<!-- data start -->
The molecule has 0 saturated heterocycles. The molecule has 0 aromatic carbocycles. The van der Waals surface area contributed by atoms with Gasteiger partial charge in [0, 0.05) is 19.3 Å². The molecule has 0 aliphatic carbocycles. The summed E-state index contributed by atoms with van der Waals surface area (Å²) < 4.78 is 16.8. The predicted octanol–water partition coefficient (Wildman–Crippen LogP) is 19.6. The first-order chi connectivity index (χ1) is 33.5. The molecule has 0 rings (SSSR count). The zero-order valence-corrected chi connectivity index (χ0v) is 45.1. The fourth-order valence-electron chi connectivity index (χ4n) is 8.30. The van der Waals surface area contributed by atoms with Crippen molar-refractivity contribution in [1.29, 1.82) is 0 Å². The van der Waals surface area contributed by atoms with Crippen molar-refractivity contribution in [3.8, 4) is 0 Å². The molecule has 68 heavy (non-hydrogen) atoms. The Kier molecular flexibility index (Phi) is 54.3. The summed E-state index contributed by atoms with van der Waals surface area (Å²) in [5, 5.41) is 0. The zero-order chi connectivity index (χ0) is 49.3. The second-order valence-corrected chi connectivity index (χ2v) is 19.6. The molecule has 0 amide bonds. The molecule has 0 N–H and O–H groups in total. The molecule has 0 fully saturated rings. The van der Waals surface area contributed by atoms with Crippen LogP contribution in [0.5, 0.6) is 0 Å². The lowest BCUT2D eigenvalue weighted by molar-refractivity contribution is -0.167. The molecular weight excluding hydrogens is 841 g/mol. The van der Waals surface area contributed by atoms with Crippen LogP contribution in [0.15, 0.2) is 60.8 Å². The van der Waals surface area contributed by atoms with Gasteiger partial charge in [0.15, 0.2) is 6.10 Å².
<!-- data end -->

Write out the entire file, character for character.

The molecule has 0 saturated heterocycles. The molecule has 0 aromatic carbocycles. The van der Waals surface area contributed by atoms with Gasteiger partial charge in [0, 0.05) is 19.3 Å². The molecule has 0 aliphatic carbocycles. The summed E-state index contributed by atoms with van der Waals surface area (Å²) < 4.78 is 16.8. The predicted octanol–water partition coefficient (Wildman–Crippen LogP) is 19.6. The first-order chi connectivity index (χ1) is 33.5. The molecule has 0 rings (SSSR count). The zero-order valence-corrected chi connectivity index (χ0v) is 45.1. The fourth-order valence-electron chi connectivity index (χ4n) is 8.30. The van der Waals surface area contributed by atoms with Crippen molar-refractivity contribution in [1.29, 1.82) is 0 Å². The van der Waals surface area contributed by atoms with Crippen molar-refractivity contribution in [3.8, 4) is 0 Å². The molecule has 68 heavy (non-hydrogen) atoms. The Kier molecular flexibility index (Phi) is 54.3. The summed E-state index contributed by atoms with van der Waals surface area (Å²) in [5, 5.41) is 0. The zero-order chi connectivity index (χ0) is 49.3. The second-order valence-corrected chi connectivity index (χ2v) is 19.6. The molecule has 0 amide bonds. The molecule has 0 N–H and O–H groups in total. The molecule has 0 fully saturated rings. The van der Waals surface area contributed by atoms with Crippen LogP contribution in [0.5, 0.6) is 0 Å². The lowest BCUT2D eigenvalue weighted by molar-refractivity contribution is -0.167. The molecular weight excluding hydrogens is 841 g/mol. The van der Waals surface area contributed by atoms with Crippen LogP contribution in [0.15, 0.2) is 60.8 Å². The van der Waals surface area contributed by atoms with Gasteiger partial charge in [0.15, 0.2) is 6.10 Å².